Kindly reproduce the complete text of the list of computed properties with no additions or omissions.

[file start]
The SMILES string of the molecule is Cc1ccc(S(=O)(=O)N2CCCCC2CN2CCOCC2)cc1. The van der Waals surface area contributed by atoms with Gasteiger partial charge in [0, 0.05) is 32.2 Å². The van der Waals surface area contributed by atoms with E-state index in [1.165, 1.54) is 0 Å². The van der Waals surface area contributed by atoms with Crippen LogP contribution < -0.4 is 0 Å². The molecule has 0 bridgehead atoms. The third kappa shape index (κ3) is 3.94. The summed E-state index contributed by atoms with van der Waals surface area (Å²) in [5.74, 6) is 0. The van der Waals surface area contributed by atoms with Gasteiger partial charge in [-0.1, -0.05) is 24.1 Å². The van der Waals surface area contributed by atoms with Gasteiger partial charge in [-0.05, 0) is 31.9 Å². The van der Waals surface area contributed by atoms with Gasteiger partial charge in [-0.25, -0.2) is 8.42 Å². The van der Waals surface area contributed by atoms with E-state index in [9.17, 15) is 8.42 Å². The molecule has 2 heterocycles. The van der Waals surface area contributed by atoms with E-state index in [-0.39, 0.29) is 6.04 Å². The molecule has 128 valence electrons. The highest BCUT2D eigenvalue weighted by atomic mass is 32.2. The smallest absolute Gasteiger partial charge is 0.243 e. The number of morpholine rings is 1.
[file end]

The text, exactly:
The SMILES string of the molecule is Cc1ccc(S(=O)(=O)N2CCCCC2CN2CCOCC2)cc1. The van der Waals surface area contributed by atoms with Gasteiger partial charge in [0, 0.05) is 32.2 Å². The van der Waals surface area contributed by atoms with E-state index in [1.165, 1.54) is 0 Å². The van der Waals surface area contributed by atoms with Crippen LogP contribution < -0.4 is 0 Å². The molecule has 0 bridgehead atoms. The third kappa shape index (κ3) is 3.94. The summed E-state index contributed by atoms with van der Waals surface area (Å²) in [5.74, 6) is 0. The van der Waals surface area contributed by atoms with Gasteiger partial charge in [-0.1, -0.05) is 24.1 Å². The van der Waals surface area contributed by atoms with Gasteiger partial charge in [-0.05, 0) is 31.9 Å². The van der Waals surface area contributed by atoms with Gasteiger partial charge in [-0.25, -0.2) is 8.42 Å². The van der Waals surface area contributed by atoms with E-state index in [9.17, 15) is 8.42 Å². The molecule has 2 heterocycles. The van der Waals surface area contributed by atoms with E-state index in [-0.39, 0.29) is 6.04 Å². The molecule has 128 valence electrons. The highest BCUT2D eigenvalue weighted by atomic mass is 32.2. The smallest absolute Gasteiger partial charge is 0.243 e. The number of morpholine rings is 1.